Back to Journals » OncoTargets and Therapy » Volume 11

Radiotherapy for one rectal cancer patient with cirrhosis and moderate to severe thrombocytopenia: a case report

Authors Shi X, Xia H, Zhang W, Li G, Li A

Received 18 May 2018

Accepted for publication 2 August 2018

Published 27 August 2018 Volume 2018:11 Pages 5203—5207

DOI https://doi.org/10.2147/OTT.S174638

Checked for plagiarism Yes

Review by Single-blind

Peer reviewers approved by Dr Andrew Yee

Peer reviewer comments 3

Editor who approved publication: Dr Leo Jen-Liang Su


Xinqi Shi, Huifang Xia, Weiwei Zhang, Guang Li, Ailin Li

Department of Radiation Oncology, The First Hospital of China Medical University, Shenyang, Liaoning, China

Abstract: When patients with cirrhosis and severe thrombocytopenia suffer malignant tumors, there is usually no effective and feasible treatment method due to the high risk of hemorrhage. Herein, we report a case in which radiotherapy was given to a patient with a strong desire for the treatment. The patient was a 66-year-old man with a 13-year history of cirrhosis and a 10-year history of thrombocytopenia, and was diagnosed with locally advanced rectal cancer (LARC; T4aN1M0, stage IIIB). The platelet count before radiotherapy was 32 × 109/L, and the blood coagulation was normal. The severity of thrombocytopenia increased after 2 Gy × 7 fractions pelvic radiation, with platelet counts dropping to 16 × 109/L. Platelet counts failed to return to pre-therapy levels after supporting therapy including recombinant human interleukin 11 subcutaneous injection and platelet transfusion. Although radiotherapy was discontinued eventually, the data presented here represent a valuable resource that can help inform treatment decisions for tumor patients with cirrhosis and thrombocytopenia.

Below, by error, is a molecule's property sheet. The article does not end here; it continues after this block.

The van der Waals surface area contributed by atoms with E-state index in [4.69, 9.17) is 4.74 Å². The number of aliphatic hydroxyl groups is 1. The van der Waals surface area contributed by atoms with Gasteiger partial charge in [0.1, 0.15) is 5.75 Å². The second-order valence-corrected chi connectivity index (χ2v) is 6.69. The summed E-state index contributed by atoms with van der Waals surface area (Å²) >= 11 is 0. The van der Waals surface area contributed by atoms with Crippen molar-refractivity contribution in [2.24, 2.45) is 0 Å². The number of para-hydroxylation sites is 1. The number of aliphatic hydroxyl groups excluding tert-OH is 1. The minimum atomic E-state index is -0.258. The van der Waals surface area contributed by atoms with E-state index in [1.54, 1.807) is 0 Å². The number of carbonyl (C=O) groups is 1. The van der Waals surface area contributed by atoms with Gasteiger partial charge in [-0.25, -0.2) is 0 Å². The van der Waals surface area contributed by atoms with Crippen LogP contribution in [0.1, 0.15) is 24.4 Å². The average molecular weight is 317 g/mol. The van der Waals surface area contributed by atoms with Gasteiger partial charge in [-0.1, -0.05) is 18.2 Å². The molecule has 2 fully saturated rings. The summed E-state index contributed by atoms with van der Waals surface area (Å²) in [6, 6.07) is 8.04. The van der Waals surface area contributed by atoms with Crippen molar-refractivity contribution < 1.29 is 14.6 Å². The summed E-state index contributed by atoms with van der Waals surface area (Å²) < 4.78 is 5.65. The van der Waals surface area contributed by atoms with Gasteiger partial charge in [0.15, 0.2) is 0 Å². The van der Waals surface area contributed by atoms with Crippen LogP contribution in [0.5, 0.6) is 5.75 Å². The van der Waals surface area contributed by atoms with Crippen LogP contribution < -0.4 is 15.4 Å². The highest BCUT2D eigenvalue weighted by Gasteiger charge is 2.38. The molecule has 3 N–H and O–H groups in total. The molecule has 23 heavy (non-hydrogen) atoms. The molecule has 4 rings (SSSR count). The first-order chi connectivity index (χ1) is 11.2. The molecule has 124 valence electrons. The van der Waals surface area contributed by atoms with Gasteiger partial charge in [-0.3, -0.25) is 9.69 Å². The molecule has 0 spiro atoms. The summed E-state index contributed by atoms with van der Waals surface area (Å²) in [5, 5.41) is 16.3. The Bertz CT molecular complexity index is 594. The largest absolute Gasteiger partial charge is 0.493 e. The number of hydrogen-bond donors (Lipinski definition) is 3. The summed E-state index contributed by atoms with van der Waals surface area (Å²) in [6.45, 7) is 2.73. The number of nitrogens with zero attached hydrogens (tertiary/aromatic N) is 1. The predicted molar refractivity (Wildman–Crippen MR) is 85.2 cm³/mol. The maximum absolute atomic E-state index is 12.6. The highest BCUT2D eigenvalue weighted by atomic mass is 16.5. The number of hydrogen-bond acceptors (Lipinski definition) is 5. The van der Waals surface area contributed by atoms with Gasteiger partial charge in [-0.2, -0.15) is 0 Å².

Keywords: rectal cancer, liver cirrhosis, thrombocytopenia, radiotherapy

Creative Commons License This work is published and licensed by Dove Medical Press Limited. The full terms of this license are available at https://www.dovepress.com/terms.php and incorporate the Creative Commons Attribution - Non Commercial (unported, v3.0) License. By accessing the work you hereby accept the Terms. Non-commercial uses of the work are permitted without any further permission from Dove Medical Press Limited, provided the work is properly attributed. For permission for commercial use of this work, please see paragraphs 4.2 and 5 of our Terms.

Download Article [PDF]  View Full Text [HTML][Machine readable]